Normally, when comic legends Stan Lee and Jack Kirby worked together, they created masterpieces. In the case of Ant-Man, they created a character with a justifiable inferiority complex.
Some may question my choice of Ant-Man for the #2 slot of my list, and indeed they may have a point if they are considering the word, “Useless” in the list’s title. Perhaps “egregious” or ‘disastrous” would be better.
It seems Kirby and Lee understood their blunder in creating such a weak character, one whose only powers consisted of being able to shrink himself using his “Pym Particle”, so named after Henry Pym, aka: the magnanimously impotent Ant-Man, and to control insects. Kirby and Lee began to write entire story arcs around Ant-Man’s weakness. They made him a founding member of the Avengers. Yeah, those Avengers. Earth’s Mightiest Heroes. And with his ability to control insects, seems to me he had a promising career working for Orkin, not fighting power-mongering world-beaters.
Picture this: Your super-power is to shrink–thus making yourself less impressive looking and unable to even drive a car. No chick potential there at all. Supposedly Ant-Man retained his normal strength when in micro-form. So what? Now throw yourself onto a super-team which consists of The Hulk, Iron Man and Thor. To make matters even worse, have your future wife on the team (The Wasp). Here the seeds of envy and strife are sown. Every time Thor lifts a beer to his mouth or checks the time on his wristwatch, you think he’s flexing to impress your woman. You have auditory hallucinations at night, believing your girl is mumbling in her sleep about Iron Man’s possibilities as a knight in shining armor. And maybe there really is something going on between the Hulk and Wasp, because you found a letter, written in Bruce Banner’s handwriting and addressing your spouse: “Take one for the team–Go green!”
Make no mistake about it, Henry Pym had potential. He was a brilliant scientist who decided that making himself itty-bitty would make life more challenging. And he almost did enough to escape this list when he made himself Giant-Man. He finally understood that being able to smash buildings and lift cars was more important in getting things done in this tough world then was the ability to be tea-bagged by hamsters…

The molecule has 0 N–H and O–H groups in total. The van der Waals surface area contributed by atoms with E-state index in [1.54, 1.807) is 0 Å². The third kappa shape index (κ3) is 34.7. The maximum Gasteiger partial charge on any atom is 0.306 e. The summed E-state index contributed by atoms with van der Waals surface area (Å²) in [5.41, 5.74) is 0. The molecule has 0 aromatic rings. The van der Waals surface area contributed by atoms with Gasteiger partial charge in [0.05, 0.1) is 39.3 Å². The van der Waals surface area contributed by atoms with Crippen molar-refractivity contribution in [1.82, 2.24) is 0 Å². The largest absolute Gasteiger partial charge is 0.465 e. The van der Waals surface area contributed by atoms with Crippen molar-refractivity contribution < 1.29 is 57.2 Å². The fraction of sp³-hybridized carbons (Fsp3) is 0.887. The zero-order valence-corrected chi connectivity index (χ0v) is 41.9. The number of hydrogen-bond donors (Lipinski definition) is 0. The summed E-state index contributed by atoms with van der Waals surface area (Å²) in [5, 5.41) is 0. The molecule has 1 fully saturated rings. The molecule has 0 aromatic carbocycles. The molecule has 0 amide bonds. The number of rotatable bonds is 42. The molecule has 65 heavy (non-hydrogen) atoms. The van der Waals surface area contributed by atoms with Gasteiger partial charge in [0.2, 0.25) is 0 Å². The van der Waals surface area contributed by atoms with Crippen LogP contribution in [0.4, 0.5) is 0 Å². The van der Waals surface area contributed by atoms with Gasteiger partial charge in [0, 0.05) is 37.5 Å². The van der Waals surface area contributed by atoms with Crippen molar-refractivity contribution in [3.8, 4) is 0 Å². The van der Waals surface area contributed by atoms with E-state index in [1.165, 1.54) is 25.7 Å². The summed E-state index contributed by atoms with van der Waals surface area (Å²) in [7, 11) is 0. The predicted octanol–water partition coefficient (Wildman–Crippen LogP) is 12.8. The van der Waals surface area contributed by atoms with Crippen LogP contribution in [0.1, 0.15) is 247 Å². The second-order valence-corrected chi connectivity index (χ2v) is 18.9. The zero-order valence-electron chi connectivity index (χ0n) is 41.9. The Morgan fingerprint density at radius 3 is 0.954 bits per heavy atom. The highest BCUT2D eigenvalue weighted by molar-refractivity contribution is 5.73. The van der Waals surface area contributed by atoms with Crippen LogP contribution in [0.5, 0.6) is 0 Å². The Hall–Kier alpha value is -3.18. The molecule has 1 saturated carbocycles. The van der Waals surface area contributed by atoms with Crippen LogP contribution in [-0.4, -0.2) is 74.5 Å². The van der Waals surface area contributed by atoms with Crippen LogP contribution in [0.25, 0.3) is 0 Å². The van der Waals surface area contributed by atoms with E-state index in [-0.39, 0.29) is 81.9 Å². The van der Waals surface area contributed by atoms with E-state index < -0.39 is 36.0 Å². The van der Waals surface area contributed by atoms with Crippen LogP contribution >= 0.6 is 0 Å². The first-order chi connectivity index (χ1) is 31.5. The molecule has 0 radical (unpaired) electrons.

But then Pym went nuts.
Distraught and wanting to prove his worth, Pym decided he’d tinker with robotics. The result? Ultron, a robot so powerful that Doctor Doom made it his personal bodyguard in the Secret Wars series. Ultron’s later configuration sported an adamantium shell (indestructible metal) to go along with his passe’ Oedipus Complex and desire to wipe humans from the face of the Earth.
And yet Pym remained with The Mighty Avengers, a government sponsored super-team. Can’t you see it? Captain America walks into the Avenger’s Mansion after a long day of fighting the Red Skull. He notices a twelve-pack torn asunder and 10 empty 12 oz. cans of Schlitz littering the kitchen floor.
Captain America: “Hey, umm, Thor. Sorry to bug you but, where’s Hank Pym?”
Thor: (Watching American Idol) “Dunno. Downstairs in his lab I think.”
Captain America: “Has he been drinking?”
Thor: “I think.”
Captain America: “Dammit! Thor get your ass off the couch. You know what happened last time we let him drink! He started welding cans and rusty bike frames together and Voila!: Indestructible Automaton!
In between building the Avenger’s enemies, recreating himself as the arrogant Yellow Jacket and bouts with psychosis, Pym found the time to start slapping the Wasp around too. Writers tried again and again to make Pym’s character work. They had him revive the heroic android Vision, but then they’d sucker-punch the readers by having Pym get duped by a villain named Egghead. That pretty much says it all.
Regardless of how many times the writers tried to redeem Pym, he will forever be Ant Man to me; a terrible amalgamation of weakness, pride, incompetence and downright perniciousness.
It’s time for a giant can of Raid.